The distribution channel should research vehicle tracking and mobile data providers carefully before signing on the dotted line.
The volatile economic landscape has meant that dealers venturing into vehicle tracking need to be aware of the pitfalls. Enviable reputations and strong customer relationships that have taken years to build can be destroyed.
Do your homework and ensure the contract for liability lies, not with yourself, but with the provider.
The problem with the rapid growth of any industry sector, or technology, is that it attracts unscrupulous start-ups looking to make quick, easy money at others’ expense.
If a provider goes out of business, it is the dealer that will be forced to shoulder the financial burden of reimbursement.
Third-party vehicle tracking providers are offering white-label systems. Confidence in the resilience and reliability of these systems can never be assured. Providers that badge the technology up as theirs own neither the intellectual property nor provide the technical support to customers.
Resellers will not want to hold the contingent liability if technical problems occur.
With the best of business intentions, insolvency will always remain a very real possibility. Many new businesses are said to fail within their first year, or within three years.
Failure rates within the telematics sector, particularly in the wake of the recession, are likely to be even higher.
Ensure you are selecting a provider that takes responsibility for every aspect of a system’s operation and that you are not involved in the liability chain.
When a customer has a problem with a mobile phone, the dealer simply goes back to the network and has it repaired or replaced under warranty. So the issue of contingent liability is not something mobile comms dealers are used to considering.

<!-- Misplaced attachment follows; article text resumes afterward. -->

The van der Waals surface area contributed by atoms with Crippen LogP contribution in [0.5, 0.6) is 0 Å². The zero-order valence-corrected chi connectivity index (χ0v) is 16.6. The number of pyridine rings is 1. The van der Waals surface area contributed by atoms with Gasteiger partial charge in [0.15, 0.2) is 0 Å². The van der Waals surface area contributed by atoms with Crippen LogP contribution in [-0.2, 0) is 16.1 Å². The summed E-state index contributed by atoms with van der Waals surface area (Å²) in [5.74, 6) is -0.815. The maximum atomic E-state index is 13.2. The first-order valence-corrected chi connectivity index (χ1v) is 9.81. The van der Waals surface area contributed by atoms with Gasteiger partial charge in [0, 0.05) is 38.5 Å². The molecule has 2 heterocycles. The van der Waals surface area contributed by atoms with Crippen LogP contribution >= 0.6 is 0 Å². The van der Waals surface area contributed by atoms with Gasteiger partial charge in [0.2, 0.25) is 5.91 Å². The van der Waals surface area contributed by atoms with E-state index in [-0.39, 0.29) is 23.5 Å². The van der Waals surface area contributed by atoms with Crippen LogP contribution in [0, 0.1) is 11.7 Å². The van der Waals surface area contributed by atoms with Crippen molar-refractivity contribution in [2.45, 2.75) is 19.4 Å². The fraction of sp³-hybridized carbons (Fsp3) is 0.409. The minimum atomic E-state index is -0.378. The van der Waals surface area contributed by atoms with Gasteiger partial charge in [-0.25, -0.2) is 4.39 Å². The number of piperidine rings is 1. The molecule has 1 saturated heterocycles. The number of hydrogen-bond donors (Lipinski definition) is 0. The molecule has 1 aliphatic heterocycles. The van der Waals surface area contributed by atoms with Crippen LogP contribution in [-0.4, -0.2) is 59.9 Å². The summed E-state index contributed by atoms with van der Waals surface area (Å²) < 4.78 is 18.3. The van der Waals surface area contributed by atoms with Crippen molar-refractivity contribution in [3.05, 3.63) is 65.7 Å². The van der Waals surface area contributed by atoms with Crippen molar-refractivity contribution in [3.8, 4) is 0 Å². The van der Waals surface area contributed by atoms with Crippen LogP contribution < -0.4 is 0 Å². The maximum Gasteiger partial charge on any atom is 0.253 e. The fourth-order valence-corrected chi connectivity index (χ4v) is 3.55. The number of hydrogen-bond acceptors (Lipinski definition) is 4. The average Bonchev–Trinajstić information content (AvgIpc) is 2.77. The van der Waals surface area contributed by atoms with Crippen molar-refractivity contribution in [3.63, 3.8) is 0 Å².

However, the vehicle tracking industry has proved more volatile and has a tendency to operate in a more arbitrary fashion.
More reputable system providers will hold the contract liability but all too frequently, across the market as a whole, this is not the case. There can be benefits from operating in the telematics market but these will only be realised by those that do their homework.
Problems with clawback claims can be avoided if the right tracking supplier is selected. With cashflow being king this can be an advantage, as can an offer from some providers that negates the need to buy or hold stock.
Trading history, reputation and the nature of offering should all be investigated.
In addition, dealers should be shrewd when analysing the pricing structures for systems they consider selling. Low headline daily price rates will ultimately disappoint if they then discover that the system offered is a stripped-down version of what they require or had been expecting.
To achieve lower prices, functionality is often being sacrificed. Crucial business benefits should not be surrendered. Sacrificing the frequency of updates, for example, in return for a lower price is less likely to compromise customer expectations than the sacrificing of important driver reports.
The caveat venditor – let the seller beware – message is simple. It can be relatively straightforward to set up a tracking system, however unreliable that system may prove to be. But do not make this your problem. Protect your reputation and client relations; carry out your due diligence and choose wisely.
Steve Blackburn is Europe vice president at Navman Wireless
Automation firms UiPath and Automation Anywhere close out their funding rounds with $265m and $300m respectively
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View photos of all the winners from the 2018 Channel Awards
After a glittering awards evening in Battersea celebrating 25 years of the Awards, we are pleased to share the list of winners and judges' commended winners